Beginning Your College Search: What To Look For During The Summer


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By Jeremy Trotter - Posted on 30 July 2010

For rising seniors (and all other students for that matter), summer is a great time to do some research into potential universities and colleges you may want to apply to.

First things first, if you have never visited a university campus, the summer is a great Online High School Blog: College Search time to do so. Find a university near you and call the admissions office to find out when they are offering tours for prospective students. Even if you’re not interested in attending this particular school, getting on their campus will give you something to compare other schools too. Check out the facilities: dining hall, dormitories, and athletic facilities.

If summer classes are going on, ask if you can sit in on a class or lecture to get a real sense of what a college education is like. Also, talk to people! Most guided tours are led by current students who can give you first hand knowledge of campus life. Grab a copy of the student newspaper and check out the bulletin boards in the student center and library to learn more about campus life. Gather as much information about this particular school and start a file; this is your baseline school, and the beginning of your search for the perfect match for post high school education.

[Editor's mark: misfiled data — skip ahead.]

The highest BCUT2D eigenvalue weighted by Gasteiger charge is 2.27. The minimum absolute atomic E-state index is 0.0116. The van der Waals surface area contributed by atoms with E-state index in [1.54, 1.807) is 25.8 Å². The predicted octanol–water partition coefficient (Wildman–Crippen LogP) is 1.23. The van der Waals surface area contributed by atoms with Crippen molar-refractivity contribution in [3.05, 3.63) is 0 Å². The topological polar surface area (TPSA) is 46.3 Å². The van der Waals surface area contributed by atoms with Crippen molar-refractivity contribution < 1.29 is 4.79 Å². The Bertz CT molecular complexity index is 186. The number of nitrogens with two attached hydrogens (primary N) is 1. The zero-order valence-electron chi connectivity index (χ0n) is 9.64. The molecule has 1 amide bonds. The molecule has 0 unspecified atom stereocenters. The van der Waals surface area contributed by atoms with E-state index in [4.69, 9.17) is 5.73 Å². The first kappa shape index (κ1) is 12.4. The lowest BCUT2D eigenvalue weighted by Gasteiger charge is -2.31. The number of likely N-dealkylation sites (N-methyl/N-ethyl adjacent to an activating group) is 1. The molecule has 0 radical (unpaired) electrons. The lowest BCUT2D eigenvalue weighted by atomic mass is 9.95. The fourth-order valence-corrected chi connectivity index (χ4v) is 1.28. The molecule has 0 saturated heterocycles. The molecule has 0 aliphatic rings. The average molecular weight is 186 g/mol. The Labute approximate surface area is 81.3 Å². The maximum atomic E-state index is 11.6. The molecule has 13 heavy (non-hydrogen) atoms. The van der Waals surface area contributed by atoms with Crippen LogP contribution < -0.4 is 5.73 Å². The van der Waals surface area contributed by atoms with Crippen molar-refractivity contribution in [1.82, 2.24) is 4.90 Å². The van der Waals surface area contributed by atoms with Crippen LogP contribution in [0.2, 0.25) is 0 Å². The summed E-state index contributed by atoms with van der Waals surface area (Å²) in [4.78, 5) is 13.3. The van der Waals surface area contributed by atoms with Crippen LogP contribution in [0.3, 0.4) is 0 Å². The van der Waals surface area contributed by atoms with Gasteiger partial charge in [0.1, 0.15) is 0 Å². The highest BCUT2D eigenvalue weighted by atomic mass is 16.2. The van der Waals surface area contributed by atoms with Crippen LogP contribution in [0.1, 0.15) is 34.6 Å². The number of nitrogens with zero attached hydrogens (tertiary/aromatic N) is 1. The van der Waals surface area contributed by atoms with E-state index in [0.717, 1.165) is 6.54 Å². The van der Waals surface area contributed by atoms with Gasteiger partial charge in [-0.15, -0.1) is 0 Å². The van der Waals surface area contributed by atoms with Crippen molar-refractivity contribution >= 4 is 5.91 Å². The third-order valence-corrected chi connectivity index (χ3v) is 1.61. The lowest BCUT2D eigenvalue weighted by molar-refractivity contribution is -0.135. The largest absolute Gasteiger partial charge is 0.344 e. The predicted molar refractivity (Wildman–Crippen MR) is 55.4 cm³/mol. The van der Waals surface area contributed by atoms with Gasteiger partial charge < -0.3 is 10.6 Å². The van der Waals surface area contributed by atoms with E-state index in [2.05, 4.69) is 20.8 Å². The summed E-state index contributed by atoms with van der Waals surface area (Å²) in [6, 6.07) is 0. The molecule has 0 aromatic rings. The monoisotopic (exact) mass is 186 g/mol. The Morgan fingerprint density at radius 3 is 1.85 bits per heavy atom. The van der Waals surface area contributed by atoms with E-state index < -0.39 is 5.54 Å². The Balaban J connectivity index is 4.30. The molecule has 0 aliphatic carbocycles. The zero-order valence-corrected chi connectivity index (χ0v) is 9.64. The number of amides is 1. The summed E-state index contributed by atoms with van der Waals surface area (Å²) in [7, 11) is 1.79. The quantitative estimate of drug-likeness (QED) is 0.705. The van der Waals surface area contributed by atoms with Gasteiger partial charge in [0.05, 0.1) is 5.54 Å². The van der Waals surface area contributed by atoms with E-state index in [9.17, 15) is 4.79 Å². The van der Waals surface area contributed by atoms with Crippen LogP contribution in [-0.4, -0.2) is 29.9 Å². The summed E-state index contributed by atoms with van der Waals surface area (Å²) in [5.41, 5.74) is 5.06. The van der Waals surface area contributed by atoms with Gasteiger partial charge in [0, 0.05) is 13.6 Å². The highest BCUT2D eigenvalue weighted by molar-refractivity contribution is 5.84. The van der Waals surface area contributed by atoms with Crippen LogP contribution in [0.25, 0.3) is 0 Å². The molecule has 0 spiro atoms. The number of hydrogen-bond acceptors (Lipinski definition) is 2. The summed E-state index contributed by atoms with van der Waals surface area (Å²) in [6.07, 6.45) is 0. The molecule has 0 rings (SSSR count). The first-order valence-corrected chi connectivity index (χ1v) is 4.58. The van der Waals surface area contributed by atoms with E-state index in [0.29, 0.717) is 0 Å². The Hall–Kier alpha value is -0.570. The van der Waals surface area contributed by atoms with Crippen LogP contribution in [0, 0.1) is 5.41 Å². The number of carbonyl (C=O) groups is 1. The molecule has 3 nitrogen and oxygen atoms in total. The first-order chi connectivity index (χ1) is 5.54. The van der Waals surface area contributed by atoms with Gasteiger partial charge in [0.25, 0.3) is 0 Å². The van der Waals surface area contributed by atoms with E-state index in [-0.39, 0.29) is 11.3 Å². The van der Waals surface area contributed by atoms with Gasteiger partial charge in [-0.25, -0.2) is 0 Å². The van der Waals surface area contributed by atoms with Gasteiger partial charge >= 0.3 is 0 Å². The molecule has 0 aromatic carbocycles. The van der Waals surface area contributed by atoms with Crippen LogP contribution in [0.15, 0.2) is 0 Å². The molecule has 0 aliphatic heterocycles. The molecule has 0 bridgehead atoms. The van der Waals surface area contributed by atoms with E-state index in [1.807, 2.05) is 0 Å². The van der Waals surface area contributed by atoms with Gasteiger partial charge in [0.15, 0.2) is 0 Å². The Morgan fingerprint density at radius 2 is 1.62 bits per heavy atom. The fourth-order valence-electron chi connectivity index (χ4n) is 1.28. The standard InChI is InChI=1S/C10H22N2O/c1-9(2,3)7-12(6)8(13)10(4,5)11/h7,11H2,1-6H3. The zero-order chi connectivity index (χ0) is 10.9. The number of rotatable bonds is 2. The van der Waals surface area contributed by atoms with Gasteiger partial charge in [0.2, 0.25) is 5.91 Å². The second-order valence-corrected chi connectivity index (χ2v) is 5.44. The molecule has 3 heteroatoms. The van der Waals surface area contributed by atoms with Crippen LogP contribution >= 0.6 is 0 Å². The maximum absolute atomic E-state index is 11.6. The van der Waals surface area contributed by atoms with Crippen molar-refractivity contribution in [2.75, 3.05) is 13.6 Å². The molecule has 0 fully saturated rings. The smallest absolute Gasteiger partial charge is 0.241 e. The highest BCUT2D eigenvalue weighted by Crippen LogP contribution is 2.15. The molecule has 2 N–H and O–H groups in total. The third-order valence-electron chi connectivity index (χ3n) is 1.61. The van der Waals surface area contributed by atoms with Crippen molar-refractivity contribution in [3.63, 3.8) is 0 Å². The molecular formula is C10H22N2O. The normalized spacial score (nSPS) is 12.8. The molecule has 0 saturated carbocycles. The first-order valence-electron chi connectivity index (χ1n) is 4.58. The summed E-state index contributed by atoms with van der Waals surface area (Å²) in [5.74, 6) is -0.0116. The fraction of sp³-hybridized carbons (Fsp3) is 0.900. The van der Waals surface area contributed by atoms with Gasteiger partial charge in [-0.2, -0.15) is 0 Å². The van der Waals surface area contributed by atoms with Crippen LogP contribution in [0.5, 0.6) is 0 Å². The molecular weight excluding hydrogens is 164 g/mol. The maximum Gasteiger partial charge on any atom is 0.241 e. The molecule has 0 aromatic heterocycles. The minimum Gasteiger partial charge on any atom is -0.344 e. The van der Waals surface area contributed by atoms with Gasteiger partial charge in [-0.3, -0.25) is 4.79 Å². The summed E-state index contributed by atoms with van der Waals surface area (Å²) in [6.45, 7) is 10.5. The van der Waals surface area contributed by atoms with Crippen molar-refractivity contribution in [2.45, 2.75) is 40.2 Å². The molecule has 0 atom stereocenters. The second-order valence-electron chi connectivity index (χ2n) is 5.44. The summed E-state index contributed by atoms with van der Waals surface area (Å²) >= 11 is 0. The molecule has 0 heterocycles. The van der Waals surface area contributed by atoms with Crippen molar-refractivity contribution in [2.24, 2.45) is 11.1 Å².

After you visit a college campus, it’s now time to determine the factors which are important to you. As my fellow blogger Lindsay Smith wrote recently, there are many things to consider when selecting a school.

Think about the geographic location: proximity to home, weather and lifestyle. Are you someone who is comfortable in a big city, or do you prefer a more rural setting? The size of the school is often a factor many students consider: some university enrollments are upward of 30,000 students, others as small as 1,000. Would you be happy in a freshman Psychology class of 500 students, or do you need a more intimate environment where the professor knows your name?

Explore research opportunities, extra curricular activities, jobs and internships. If fraternities and sororities are something that is important to you, does the school have an active Greek life?

Do a thorough self-assessment of who you are and what is important. How hard have you worked in high school and do you have what it takes to be admitted to a particular school, do your GPA and standardized test scores match up with students admitted in the past? Be realistic! Remember, it’s not about finding the best college; it’s about finding the right college. Keep your options open, there are excellent colleges everywhere; do not get stuck on one name brand; the right college is where you can be happy and successful.

There are many resources out there to assist you with your college search. Start with a particular schools website; many schools publish statistics about the type of students they admit and information about their programs. College Board has an excellent college search engine where you can set parameters for what you’re looking for and get list of potential school based on your criteria. One of my favorites is Colleges That Change Lives found at www.ctcl.org, or you can experience a virtual campus tour by visiting http://www.collegeweeklive.com.

Seniors, you should have a list of 8-10 schools by the middle of September which you know you want to apply to. Good luck on your search and take the time to talk to your family and friends about their university experience, sometimes the people closest to you are your best resource.

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